In 2017 the Swallowtail and Birdwing Butterfly Trust (SBBT) voluntarily helped sustainable palm oil producer New Britain Palm Oil Ltd and the Sime Darby Foundation, with the blessing of the Provincial Government, to develop a project that draws on authoritative research data in two books authored by SBBT trustees, “Queen Alexandra’s Birdwing: a Review and Conservation Proposals” (see Publications) and “Threatened Swallowtail Butterflies of the World: the IUCN Red Data Book”. An announcement about the project was made and there was widespread coverage in the press, including Down to Earth; PNG Today; The Ecologist; The Independent; Eastern Daily Press; BBC News Online; Daily Express; Daily Express. and Star2.com.
The three-year project, now financed by the Sime Darby Foundation of Malaysia, is operated solely by New Britain Palm Oil Ltd (NBPOL), which is a subsidiary of Sime Darby and has plantations at Higaturu in the Popondetta region. NBPOL has its own charitable Foundation and is a member of the Roundtable on Sustainable Palm Oil (RSPO), which requires its members to act as responsible stewards of threatened species on their properties. In reports on the Higaturu palm oil estates published by RSPO in 2016, RSPO released information on some high conservation value sites on the NBPOL estates that might be suitable for protection and used for the butterfly’s safety and reintroduction, but those reports have now been taken offline by RSPO. An earlier 2013 assessment report by the BIS Group lacks sufficient detail to be of interest.
NBPOL is now in the process of building and equipping a new laboratory, flight cages and foodplant nurseries within its secure residential and operations compound to try to breed Queen Alexandra’s birdwing, with a view to releasing it into areas that it once inhabited and that can be enriched with additional foodplants. The basic technologies for this have long been practised in PNG as demonstrated in this film. Companies such as NBPOL have for many years been able to obtain land for oil palm production but within their monoculture estates there does remain a residual complex of riverine and topographically dissected habitats that are difficult to access but have potential for conservation of butterfly communities.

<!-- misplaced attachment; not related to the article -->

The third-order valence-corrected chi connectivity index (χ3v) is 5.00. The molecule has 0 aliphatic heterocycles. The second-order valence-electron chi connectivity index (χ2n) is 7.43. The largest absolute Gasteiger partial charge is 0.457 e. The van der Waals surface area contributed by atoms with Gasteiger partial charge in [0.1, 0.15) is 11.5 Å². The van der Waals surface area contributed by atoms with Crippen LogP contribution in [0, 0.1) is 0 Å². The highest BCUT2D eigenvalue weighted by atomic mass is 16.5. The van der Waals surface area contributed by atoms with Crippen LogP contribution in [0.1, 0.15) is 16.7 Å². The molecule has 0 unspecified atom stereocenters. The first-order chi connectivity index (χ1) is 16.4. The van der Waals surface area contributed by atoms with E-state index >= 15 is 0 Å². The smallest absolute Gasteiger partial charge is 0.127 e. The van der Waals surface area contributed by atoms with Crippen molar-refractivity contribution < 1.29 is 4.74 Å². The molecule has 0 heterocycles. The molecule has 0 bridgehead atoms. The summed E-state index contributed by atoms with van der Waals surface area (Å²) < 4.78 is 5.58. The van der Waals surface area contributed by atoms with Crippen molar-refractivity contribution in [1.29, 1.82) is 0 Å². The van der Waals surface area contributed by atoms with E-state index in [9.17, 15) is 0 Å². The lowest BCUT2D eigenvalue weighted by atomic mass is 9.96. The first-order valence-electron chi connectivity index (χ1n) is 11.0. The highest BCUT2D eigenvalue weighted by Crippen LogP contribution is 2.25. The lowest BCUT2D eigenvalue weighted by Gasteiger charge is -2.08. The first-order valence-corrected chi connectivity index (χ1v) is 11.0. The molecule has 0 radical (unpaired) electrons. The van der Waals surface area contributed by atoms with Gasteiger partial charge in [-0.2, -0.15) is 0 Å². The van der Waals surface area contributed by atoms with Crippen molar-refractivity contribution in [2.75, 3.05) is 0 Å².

The project is now in the process of building its advisory and management infrastructure with local and national government, local NGOs and community organisations. This short film introduces the issue. NBPOL has said it “… would like to place on record its appreciation for the assistance and general support which SBBT has provided to date with input on the planning of the project and assistance with publicity. Careful thought has been given to the original proposals for STAC (Scientific and Technical Advisory Committee) and SBBT’s future role. NBPOL feels that it is not necessary at this stage to call a STAC meeting, as arrangements with the PNG authorities and NGO representatives are proceeding satisfactorily, as is the project itself. However, NBPOL greatly values the expertise provided in an advisory capacity by SBBT as well as their contributions over publicity. NBPOL looks forward to drawing further on SBBT’s advice and expertise as and when this is required.”
There remain some fundamental questions that need to be addressed as the breeding programme gets into full swing. For example, it is not known how much genetic variation there is between the four subpopulations. If they are fairly distinct they may have different ecological requirements, even in terms of their specific food plants, which is clearly vital information for breeding success. Also, before any releases can be contemplated, past surveys of existing populations need to be consolidated and possibly repeated so that a conservation baseline against which future success can be measured will be established.
Additional information on Queen Alexandra’s birdwing is available from the conservation section of the SBBT website here, from Wikipedia, and from SPECIES+. An excellent BBC 4 Radio Programme by Mark Stratton gives an atmospheric sense of the butterfly in its natural habitat on the Managalas Plateau and may be enjoyed here. Worryingly, at an international level, evidence of continuing unsustainable deadstock trading practices in this species, however unbelievable, continues to be available through social media, as in the example below.
For further information see this useful article published in Der Spiegel and an announcement in 2017 of the newly listed 3,600 sq km Managalas Conservation Area, in the heartland of the butterfly’s habitat. The designation of this area, which has taken more than three decades to achieve, was supported by the Government of Norway and Rainforest Foundation Norway.